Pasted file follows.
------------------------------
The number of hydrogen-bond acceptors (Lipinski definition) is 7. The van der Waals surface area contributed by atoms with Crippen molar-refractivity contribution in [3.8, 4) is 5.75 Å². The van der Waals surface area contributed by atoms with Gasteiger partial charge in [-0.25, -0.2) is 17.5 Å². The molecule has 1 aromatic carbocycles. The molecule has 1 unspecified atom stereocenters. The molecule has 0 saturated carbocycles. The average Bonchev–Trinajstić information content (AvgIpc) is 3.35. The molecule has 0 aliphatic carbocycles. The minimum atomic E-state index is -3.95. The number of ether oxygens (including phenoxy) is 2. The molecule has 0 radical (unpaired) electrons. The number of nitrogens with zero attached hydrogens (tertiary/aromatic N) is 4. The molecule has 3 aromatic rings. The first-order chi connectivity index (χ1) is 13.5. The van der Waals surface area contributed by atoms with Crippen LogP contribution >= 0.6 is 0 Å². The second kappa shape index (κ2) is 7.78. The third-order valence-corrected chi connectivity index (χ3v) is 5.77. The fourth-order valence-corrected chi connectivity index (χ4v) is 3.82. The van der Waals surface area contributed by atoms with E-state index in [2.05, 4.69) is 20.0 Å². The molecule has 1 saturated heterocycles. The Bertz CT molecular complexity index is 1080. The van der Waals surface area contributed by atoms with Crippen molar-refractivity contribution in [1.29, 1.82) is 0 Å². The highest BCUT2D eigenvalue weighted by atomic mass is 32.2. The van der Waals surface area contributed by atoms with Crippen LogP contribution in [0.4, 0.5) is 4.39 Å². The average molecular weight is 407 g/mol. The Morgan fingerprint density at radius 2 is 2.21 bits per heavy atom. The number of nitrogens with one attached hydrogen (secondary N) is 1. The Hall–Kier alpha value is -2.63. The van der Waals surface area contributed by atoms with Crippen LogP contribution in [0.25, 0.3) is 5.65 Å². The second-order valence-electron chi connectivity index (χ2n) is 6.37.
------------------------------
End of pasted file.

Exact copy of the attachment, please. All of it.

The number of hydrogen-bond acceptors (Lipinski definition) is 7. The van der Waals surface area contributed by atoms with Crippen molar-refractivity contribution in [3.8, 4) is 5.75 Å². The van der Waals surface area contributed by atoms with Gasteiger partial charge in [-0.25, -0.2) is 17.5 Å². The molecule has 1 aromatic carbocycles. The molecule has 1 unspecified atom stereocenters. The molecule has 0 saturated carbocycles. The average Bonchev–Trinajstić information content (AvgIpc) is 3.35. The molecule has 0 aliphatic carbocycles. The minimum atomic E-state index is -3.95. The number of ether oxygens (including phenoxy) is 2. The molecule has 0 radical (unpaired) electrons. The number of nitrogens with zero attached hydrogens (tertiary/aromatic N) is 4. The molecule has 3 aromatic rings. The first-order chi connectivity index (χ1) is 13.5. The van der Waals surface area contributed by atoms with Crippen LogP contribution >= 0.6 is 0 Å². The second kappa shape index (κ2) is 7.78. The third-order valence-corrected chi connectivity index (χ3v) is 5.77. The fourth-order valence-corrected chi connectivity index (χ4v) is 3.82. The van der Waals surface area contributed by atoms with E-state index in [2.05, 4.69) is 20.0 Å². The molecule has 1 saturated heterocycles. The Bertz CT molecular complexity index is 1080. The van der Waals surface area contributed by atoms with Crippen molar-refractivity contribution in [1.29, 1.82) is 0 Å². The highest BCUT2D eigenvalue weighted by atomic mass is 32.2. The van der Waals surface area contributed by atoms with Crippen LogP contribution in [0.4, 0.5) is 4.39 Å². The average molecular weight is 407 g/mol. The Morgan fingerprint density at radius 2 is 2.21 bits per heavy atom. The number of nitrogens with one attached hydrogen (secondary N) is 1. The Hall–Kier alpha value is -2.63. The van der Waals surface area contributed by atoms with Crippen LogP contribution in [0.25, 0.3) is 5.65 Å². The second-order valence-electron chi connectivity index (χ2n) is 6.37.